After a failed attempt to read the werewolf romance of the moment, Shiver, I shrugged off the burgeoning werewolf genre as not-for-me. Then along comes Sisters Red which is pretty much a bad ass book all around. Yay, werewolf hunters!
Scarlett March has two missions in life: hunt werewolves and protect her little sister, Rosie. Luckily for Scarlett, fulfilling one mission usually involves fulfilling the other, as the Fenris hunt pretty young women like Rosie. Ever since a werewolf attacked and killed their grandmother when they were little, an attack which also took Scarlett's eye as she was even then protecting her little sister, Scarlett has been determined to exterminate the Fenris, and she has the scars, both literal and figurative, to prove it.
Rosie knows she owes her sister her life. Scarlett has sacrificed so much, even her own eye, that Rosie feels becoming a hunter like her sister is a small price to repay her debt. It isn't that Rosie dislikes hunting, in fact she's quite good at it and knows that without her many more girls would be horrifically murdered every month, but Rosie has never had the chance to discover if she even likes to do anything else. And now, back on the scene after a year away from hunting in order to visit relatives, Silas Reynolds is stirring up all sorts of complicated feelings in her young heart. Silas is Scarlett's hunting partner, or was until he left and Rosie took over, but does that mean he can never mean something to Rosie?
Silas is back just in time, as the Fenris packs seem to be congregating, concentrating their hunting efforts in a way the March sisters have never seen before. And there's whispers that they're looking for the Potential - the one man they can bite and turn into another werewolf, so long as they an find him before the next full moon. Silas and the March sisters know this is an unprecedented chance to hunt lots of Fenris at once, and maybe even learn more about how they increase their numbers - but that's about all they know. Hunting and killing werewolves is one thing, but learning how they tick might just be beyond even their formidable capabilities.
This is a book that uses the alternating POV chapters method really, really well. Rosie and Scarlett are so different that even though they're telling the same story, it's almost like we get two different genres. Scarlett's narration gives me the action and adventure story I love, while Rosie gives us a sort of paranormal-romance look at the same basic plot. I LOVE IT SO MUCH.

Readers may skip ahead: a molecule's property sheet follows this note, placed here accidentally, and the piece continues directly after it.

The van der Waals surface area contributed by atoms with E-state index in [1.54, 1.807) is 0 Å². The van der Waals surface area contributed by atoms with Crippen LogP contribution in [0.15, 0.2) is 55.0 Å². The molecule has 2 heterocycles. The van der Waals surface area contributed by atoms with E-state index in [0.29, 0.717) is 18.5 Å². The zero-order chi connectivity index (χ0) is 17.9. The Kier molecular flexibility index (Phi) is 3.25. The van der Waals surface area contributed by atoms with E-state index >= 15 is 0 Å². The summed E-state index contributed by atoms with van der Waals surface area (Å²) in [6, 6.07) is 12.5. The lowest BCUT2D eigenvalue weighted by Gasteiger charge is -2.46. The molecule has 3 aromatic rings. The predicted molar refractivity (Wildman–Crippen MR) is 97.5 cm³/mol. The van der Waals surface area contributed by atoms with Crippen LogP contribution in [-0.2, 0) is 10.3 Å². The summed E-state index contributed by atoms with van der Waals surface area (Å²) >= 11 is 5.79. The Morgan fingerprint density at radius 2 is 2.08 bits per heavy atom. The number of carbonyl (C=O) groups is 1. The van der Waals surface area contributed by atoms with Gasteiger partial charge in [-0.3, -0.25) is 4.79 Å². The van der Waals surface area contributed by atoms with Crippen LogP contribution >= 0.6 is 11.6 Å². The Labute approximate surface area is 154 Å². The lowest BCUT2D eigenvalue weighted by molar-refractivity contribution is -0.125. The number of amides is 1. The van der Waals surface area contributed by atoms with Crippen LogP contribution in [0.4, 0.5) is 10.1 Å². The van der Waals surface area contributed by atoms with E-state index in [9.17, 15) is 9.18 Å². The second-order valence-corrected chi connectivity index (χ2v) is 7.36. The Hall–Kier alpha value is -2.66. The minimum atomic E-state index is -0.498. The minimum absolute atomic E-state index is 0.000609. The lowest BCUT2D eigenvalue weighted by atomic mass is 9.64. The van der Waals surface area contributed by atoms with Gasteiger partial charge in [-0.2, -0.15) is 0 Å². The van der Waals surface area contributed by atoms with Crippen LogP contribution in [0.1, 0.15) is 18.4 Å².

I also love that these sisters have a real love and affection for each other, even when they don't understand each other. Even when Silas is in the picture, and the story threatens to go into love-triangle territory, the girls stay focused on their primary mission and the importance of their relationship with eachother.
Scarlett is far and away my favorite character, reminding me so much of Rachel in my beloved Animorphs books as she struggles with her warrior identity, but Rosie is no slouch and in fact had two of my favorite moments in the book. I don't want to give too much away, but when Rosie was trying to outsmart a whole pack of werewolves, she had me on the edge of my seat and cheering for her solution. And if this ever becomes a movie, I cannot wait to see her tango scene -it's such a small moment in the book, but the visuals and the soundtrack could make it awesome.
In some ways this is a very sexual book, but without actually ever showing any sex. Pearce has taken the Little Red Ridinghood story, with its warning about girls wandering alone and implications about male sexuality, and seamlessly put it in a modern setting. The methods Scarlett and Rosie use to attract the werewolves - perfume, fancy shampoo, flowing hair and the infamous red cape - could be the jumping off point for a long thesis for a lit or women's studies major. I have to admit, after writing my review for Flow, this is one of the books I was thinking of when wondering why we don't see more periods in YA lit. It seems like when you're dealing so blatantly with sexuality, a woman's period would affect how a werewolf sees her. And the girls are so short on cash you'd think someone would bitch about the price of tampons (because I always cringe to think of how much I'm spending on something that is made to be thrown away, and I don't have to pawn off my grandmother's valuables to make rent). The book covers a whole month, so surely one of them would have had a period!
But seriously, awesome book, and I can't recommend it highly enough! Two companion books are on their way, riffing off of different stories (Hansel & Gretel and the Little Mermaid). I hope to see more of Rosie and Scarlett (ESPECIALLY SCARLETT), but I'll take what I can get!